The Countess declined to see that Rose’s lip quivered. She saw an unpleasantness in the bottom of her eyes; and now that her brother’s decease was not even remotely to be apprehended, she herself determined to punish the cold, unimpressionable coquette of a girl. Before returning to Caroline, she had five minutes conversation with Juliana, which fully determined her to continue the campaign at Beckley Court, commence decisive movements, and not to retreat, though fifty George Uplofts menaced her. Consequently, having dismissed Conning on a message to Harry Jocelyn to ask him for a list of the names of the new people they were to meet that day at dinner, she said to Caroline:

“My dear, I think it will be incumbent on us to depart very quickly.”

Much to the Countess’s chagrin and astonishment, Caroline replied:

“I shall hardly be sorry.”

“Not sorry! Why, what now, dear one? Is it true, then, that a flagellated female kisses the rod? Are you so eager for a repetition of Strike?

Caroline, with some hesitation, related to her more than the Countess had ventured to petition for in her prayers.

“Oh! how exceedingly generous?” the latter exclaimed. “How very refreshing to think that there are nobles in your England as romantic, as courteous, as delicate as our own foreign ones. But his Grace is quite an exceptional nobleman. Are you not touched, dearest Carry?”

Caroline pensively glanced at the reflection of her beautiful arm in the glass, and sighed, pushing back the hair from her temples.

“But, for mercy’s sake!” resumed the Countess, in alarm at the sigh, “do not be too—too touched. Do, pray, preserve your wits. You weep! Caroline, Caroline! O my goodness; it is just five-and-twenty minutes to the first dinner bell, and you are crying! For God’s sake, think of your face! Are you going to be a Gorgon? And you show the marks twice as long as any other, you fair women. Squinnying like this! Caroline, for your Louisa’s sake, do not!”

Hissing which, half-angrily and half with entreaty, the Countess dropped on her knees. Caroline’s fit of tears subsided. The eldest of the sisters, she was the kindest, the fairest, the weakest.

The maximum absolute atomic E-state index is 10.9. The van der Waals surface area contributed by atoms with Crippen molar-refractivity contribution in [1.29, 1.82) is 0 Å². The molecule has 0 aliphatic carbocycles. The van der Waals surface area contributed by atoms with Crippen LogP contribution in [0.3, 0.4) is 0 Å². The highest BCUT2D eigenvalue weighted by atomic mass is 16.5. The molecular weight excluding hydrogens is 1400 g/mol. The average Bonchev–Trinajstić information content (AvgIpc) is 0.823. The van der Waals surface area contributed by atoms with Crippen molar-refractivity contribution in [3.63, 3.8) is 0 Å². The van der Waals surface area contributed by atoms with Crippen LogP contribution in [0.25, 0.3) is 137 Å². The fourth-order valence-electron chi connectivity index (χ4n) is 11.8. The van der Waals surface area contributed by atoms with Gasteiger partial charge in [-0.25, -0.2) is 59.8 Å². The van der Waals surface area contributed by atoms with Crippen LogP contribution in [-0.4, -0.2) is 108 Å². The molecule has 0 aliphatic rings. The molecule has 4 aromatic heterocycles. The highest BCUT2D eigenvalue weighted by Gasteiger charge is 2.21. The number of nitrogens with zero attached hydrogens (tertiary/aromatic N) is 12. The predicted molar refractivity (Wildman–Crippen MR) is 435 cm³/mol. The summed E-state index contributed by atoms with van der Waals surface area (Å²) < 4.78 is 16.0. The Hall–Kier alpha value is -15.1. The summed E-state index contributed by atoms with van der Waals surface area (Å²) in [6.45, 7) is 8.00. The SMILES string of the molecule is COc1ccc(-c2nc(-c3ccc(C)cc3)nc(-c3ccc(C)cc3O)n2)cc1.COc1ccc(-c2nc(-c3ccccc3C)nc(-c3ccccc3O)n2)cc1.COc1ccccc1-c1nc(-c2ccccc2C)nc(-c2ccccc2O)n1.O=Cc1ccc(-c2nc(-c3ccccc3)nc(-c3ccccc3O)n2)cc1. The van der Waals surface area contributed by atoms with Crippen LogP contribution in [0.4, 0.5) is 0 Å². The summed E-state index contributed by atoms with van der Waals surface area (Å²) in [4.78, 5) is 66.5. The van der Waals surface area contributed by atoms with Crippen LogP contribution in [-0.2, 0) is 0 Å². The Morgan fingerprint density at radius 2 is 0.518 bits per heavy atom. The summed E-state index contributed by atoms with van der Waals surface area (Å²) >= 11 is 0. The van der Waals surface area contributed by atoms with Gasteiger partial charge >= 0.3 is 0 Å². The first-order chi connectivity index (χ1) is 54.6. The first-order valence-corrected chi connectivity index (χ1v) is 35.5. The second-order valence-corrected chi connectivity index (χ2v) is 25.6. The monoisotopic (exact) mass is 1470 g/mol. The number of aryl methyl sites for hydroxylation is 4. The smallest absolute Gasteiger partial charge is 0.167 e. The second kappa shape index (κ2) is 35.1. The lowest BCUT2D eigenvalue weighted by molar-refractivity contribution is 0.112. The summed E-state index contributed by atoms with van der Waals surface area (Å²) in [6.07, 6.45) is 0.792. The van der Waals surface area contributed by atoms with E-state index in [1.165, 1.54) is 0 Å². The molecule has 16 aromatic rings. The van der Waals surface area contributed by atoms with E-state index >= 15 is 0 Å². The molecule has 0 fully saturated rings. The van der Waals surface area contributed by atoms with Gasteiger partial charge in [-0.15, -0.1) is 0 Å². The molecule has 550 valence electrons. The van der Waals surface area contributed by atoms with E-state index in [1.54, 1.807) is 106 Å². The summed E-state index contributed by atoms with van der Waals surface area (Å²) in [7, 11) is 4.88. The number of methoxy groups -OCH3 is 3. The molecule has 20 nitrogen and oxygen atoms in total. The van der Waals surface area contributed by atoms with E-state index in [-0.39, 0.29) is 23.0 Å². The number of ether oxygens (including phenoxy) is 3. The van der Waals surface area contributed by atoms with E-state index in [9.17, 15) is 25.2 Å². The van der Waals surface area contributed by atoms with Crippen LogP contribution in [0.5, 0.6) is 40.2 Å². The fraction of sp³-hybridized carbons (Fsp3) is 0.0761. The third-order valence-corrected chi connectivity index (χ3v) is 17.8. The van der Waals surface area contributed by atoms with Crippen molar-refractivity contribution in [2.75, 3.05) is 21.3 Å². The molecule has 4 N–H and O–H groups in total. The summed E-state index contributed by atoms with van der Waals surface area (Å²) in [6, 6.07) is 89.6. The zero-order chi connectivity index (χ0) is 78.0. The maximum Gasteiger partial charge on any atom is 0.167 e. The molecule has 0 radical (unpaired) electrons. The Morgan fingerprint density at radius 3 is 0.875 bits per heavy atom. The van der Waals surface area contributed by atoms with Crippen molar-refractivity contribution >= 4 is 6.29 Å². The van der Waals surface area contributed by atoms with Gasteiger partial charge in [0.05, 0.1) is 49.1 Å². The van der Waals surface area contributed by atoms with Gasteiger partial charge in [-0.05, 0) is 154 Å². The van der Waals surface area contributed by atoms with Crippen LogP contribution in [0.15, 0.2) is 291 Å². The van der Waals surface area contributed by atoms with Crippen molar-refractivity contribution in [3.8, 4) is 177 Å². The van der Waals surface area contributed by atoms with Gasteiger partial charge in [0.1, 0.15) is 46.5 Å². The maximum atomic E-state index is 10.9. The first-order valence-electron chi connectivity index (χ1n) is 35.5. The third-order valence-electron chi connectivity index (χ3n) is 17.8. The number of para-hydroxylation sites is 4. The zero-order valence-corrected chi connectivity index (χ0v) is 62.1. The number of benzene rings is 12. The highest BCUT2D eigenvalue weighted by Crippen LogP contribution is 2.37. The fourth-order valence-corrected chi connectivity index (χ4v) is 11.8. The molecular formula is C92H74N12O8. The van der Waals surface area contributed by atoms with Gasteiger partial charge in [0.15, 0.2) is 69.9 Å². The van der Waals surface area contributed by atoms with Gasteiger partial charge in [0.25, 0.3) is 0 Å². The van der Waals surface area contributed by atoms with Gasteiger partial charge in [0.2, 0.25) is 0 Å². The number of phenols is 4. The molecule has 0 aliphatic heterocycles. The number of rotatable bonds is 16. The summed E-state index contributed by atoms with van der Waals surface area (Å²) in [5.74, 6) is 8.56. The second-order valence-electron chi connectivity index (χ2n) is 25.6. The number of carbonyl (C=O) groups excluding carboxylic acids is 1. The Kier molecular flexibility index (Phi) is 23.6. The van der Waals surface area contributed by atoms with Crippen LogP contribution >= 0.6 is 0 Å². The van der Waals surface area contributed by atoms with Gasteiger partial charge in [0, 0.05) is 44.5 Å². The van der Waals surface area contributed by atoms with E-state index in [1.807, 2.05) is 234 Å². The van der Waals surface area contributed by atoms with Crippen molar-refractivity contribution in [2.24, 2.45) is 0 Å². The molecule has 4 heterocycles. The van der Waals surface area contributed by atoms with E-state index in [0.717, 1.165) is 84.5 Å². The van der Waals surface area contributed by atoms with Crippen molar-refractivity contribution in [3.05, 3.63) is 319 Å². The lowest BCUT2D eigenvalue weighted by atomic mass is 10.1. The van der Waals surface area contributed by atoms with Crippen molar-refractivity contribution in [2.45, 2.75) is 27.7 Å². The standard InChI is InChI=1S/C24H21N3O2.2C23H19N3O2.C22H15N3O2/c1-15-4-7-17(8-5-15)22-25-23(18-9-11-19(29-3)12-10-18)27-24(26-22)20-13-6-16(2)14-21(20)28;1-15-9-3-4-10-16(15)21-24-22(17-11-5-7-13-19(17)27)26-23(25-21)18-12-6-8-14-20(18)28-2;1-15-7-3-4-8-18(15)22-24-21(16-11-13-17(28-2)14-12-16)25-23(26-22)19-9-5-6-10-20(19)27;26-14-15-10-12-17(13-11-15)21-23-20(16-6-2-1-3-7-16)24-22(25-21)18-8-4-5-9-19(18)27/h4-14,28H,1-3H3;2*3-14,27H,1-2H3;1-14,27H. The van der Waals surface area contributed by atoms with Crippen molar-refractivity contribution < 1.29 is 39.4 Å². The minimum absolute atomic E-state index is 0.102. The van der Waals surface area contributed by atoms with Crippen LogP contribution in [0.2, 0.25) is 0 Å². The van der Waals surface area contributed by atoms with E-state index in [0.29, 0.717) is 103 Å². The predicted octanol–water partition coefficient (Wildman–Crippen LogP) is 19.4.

“Not,” said the blandishing Countess, when Caroline’s face was clearer, “not that my best of Carrys does not look delicious in her shower. Cry, with your hair down, and you would subdue any male creature on two legs. And that reminds me of that most audacious Marquis de Remilla. He saw a dirty drab of a fruit-girl crying in Lisbon streets one day, as he was riding in the carriage of the Duchesse de Col da Rosta, and her husband and dueña, and he had a letter for her—the Duchesse. They loved! How deliver the letter? ‘Save me!’ he cried to the Duchesse, catching her hand, and pressing his heart, as if very sick. The Duchesse felt the paper—turned her hand over on her knee, and he withdrew his. What does my Carry think was the excuse he tendered the Duke? This—and this gives you some idea of the wonderful audacity of those dear Portuguese—that he—he must precipitate himself and marry any woman he saw weep, and be her slave for the term of his natural life, unless another woman’s hand at the same moment restrained him! There!” and the Countess’s eyes shone brightly.

“How excessively imbecile!” Caroline remarked, hitherto a passive listener to these Lusitanian contes.

It was the first sign she had yet given of her late intercourse with a positive Duke, and the Countess felt it, and drew back. No more anecdotes for Caroline, to whom she quietly said:

“You are very English, dear!”

“But now, the Duke—his Grace,” she went on, “how did he inaugurate?”

“I spoke to him of Evan’s position. God forgive me!—I said that was the cause of my looks being sad.”